Legal proceedingsEdit

On January 20 Sheriff McLeod declared that he would seek the arrest of Cole for the disorder. The following day a Robeson County grand jury indicted Cole, Martin, and others unknown to the state for inciting a riot. Cole, who was by then in South Carolina, posted bail, declared his intent to fight extradition back to North Carolina, and said he would host a new rally, saying, "It will be the greatest rally the Klan has had. I expect there will be more than 5,000 Klansmen there and probably more. Klansmen all over the South are pretty upset."[62] This never occurred.[63] Cole was eventually extradited with the permission of the South Carolina governor and held on bond.[64]

On January 23, Martin was tried for the drunkenness and weapons charges[63] before the Recorder's Court in Maxton by Judge Pro Tem Lacy Maynor, the second Native American in Robeson County to ever be elected to a judgeship. Martin denounced the Klan for abandoning him in the field and vowed that he would leave the organization.[46] Maynor thought that the circumstances of the situation were "tragic"[65] and gave Martin a suspended 60-day sentence and a $60 fine.[63] In his sentence the judge told him, "You have helped to bring about nationwide advertisement to a people who do not want that kind of advertisement—who only want to create a community that would be an asset to our nation. If your organization had something worthwhile to offer, we would be happy to have you. But the history of your organization proves that it has nothing to offer".[65]

Cole and Martin both faced the riot charges in the Robeson County Superior Court in Lumberton.[45] Cole argued in his defense that he had legally rented the field, had a right to hold a rally, and that the Lumbees had provoked the situation while McLeod had provided inadequate security. The prosecutors argued that the Klan had aggravated public sentiment by burning crosses in the county and employing inflammatory speech, billed the rally as a public event (thus it was not a private meeting), and that, according to statements made by Martin, had encouraged Klansmen to bring weapons with them.[63] About 350 Lumbees sat in the gallery during the trial. The prosecutor asked the jury, "Gentlemen, you had better stop this. If you don't, there will be more bloodshed."[45] He then pointed to the audience and said, "If you think you can take [any] Kluxer [...] and drive that crowd around, you've got another think a-coming".[45] In March, the jury found Martin and Cole guilty.[63][d] The judge delivered Cole the most stringent sentence of 18–24 months incarceration, while Martin was given a lesser punishment.[45] Cole appealed his case and was freed on bond pending its reconsideration.[67]

Impact on the Ku Klux KlanEdit

Cole never organized another public rally in Robeson County after the incident.[45][e] In the wake of Cole's and Martin's arrests as well as some disagreements about organization finances, some members of the North Carolina Knights split off and created their own Klan chapters.[69] Cole attempted to rebrand his organization as a militant, "fighting outfit", and used this to recruit new members across the state with some success.[67] Throughout North Carolina, Klan leaders told their members to expect armed resistance to their work and prepare themselves accordingly.[54] In early 1959 Cole was arrested in South Carolina for posing as a private investigator and shortly thereafter lost his appeal in North Carolina for the riot charge and was imprisoned.[70] His incarceration curtailed Klan recruiting and though the North Carolina Knights elected a new grand wizard to replace him, coordinated policing by the State Bureau of Investigation and other agencies—encouraged by Hodges—led to a decline in Klan membership.[71] North Carolina KKK organizations later resurged in the mid-1960s.[72] In 1966, Klansmen declared their intent to hold another rally at the same field near Maxton,[73] provoking the ire of Lumbees.[74] State authorities received reports of Lumbees stockpiling weapons, and a superior court issued an injunction, prohibiting the meeting.[73] Klan challenges to the order were dismissed.[75] North Carolina Knights Grand Dragon Bob Jones told the press, "We want to ally with the Indian and see he gets some civil rights from the government. The Indians have never had an ally and if we're going to give civil rights to the Niggers, we're going to give them to the Indians."[73] Simeon Oxendine was dismissive of these remarks, saying, "I don't think Jones is in a position to give anything to anyone. I think the constitution gives us our rights,"[73] and the Native Americans in the county were unreceptive to the invitation.[76]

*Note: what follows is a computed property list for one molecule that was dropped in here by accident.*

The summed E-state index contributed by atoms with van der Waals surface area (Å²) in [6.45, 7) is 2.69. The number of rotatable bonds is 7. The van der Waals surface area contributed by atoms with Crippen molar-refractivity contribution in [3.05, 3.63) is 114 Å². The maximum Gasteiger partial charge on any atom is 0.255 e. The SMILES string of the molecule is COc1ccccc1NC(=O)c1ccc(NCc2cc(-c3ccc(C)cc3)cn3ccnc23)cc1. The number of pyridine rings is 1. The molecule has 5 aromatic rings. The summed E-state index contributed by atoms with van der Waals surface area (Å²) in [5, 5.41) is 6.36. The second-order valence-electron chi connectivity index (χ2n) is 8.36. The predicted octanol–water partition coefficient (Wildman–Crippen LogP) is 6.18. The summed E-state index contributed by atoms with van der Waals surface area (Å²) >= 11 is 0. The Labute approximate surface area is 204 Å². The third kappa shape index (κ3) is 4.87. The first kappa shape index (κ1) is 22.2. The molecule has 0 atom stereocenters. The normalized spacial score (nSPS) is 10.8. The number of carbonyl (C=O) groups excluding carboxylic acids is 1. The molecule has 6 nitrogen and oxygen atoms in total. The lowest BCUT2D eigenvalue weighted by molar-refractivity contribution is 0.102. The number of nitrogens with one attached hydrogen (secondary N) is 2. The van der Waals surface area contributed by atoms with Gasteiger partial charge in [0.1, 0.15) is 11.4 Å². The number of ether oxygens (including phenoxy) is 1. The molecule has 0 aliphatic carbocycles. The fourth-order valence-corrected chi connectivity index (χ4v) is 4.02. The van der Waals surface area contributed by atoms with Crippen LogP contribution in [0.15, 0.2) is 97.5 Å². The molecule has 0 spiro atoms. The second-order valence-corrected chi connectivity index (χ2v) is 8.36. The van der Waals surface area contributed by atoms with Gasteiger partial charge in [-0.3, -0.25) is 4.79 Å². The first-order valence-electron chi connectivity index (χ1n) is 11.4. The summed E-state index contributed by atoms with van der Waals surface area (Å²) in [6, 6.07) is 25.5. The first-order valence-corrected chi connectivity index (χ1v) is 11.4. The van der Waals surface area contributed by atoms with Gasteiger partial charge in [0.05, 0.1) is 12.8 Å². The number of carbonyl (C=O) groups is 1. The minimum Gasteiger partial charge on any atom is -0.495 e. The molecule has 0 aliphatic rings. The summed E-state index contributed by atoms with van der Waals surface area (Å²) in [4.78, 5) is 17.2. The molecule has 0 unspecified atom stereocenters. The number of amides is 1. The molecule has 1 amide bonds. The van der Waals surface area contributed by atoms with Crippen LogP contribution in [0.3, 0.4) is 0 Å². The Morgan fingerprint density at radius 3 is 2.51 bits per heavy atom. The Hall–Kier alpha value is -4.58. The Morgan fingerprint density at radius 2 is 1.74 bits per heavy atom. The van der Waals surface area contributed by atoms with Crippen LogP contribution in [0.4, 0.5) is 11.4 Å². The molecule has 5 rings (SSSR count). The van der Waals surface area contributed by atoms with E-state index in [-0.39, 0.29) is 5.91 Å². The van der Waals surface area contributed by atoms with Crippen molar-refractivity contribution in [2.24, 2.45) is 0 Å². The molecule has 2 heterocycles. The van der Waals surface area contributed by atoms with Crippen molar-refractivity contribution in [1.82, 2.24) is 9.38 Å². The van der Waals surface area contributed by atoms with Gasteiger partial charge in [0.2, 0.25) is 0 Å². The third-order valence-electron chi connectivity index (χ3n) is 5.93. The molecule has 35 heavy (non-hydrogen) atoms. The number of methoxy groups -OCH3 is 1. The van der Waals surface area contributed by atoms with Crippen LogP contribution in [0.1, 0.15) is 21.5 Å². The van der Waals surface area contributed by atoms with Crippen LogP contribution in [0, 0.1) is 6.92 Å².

Legacy and commemorationEdit

Our histories will long record
That perilous advance,
When many a Klansman left the field
With buckshot in his pants.

—Excerpt from Malvina Reynolds' 1958 song on the event, "The Battle of Maxton Field".[77]

The clash has been generally remembered under two monikers: the "Battle of Hayes Pond" or the "Battle of Maxton Field".[78] The media dubbed it the "Maxton Riot".[79] In the aftermath of the battle, most Lumbees recalled it as a purely local affair and an action of self-defense for their community from hostile outsiders; they did not see it as a symbolic protest, an attempt to gain national attention, or as a component of the larger American civil rights movement.[80] Local whites also tended to view the Klan rally as the work of outsiders from South Carolina.[81] In 1958, California-based folk singer Malvina Reynolds wrote a song about the incident, entitled, "The Battle of Maxton Field", which satirized the Klan,[8] and was later covered by folk musician Pete Seeger to commercial success.[78]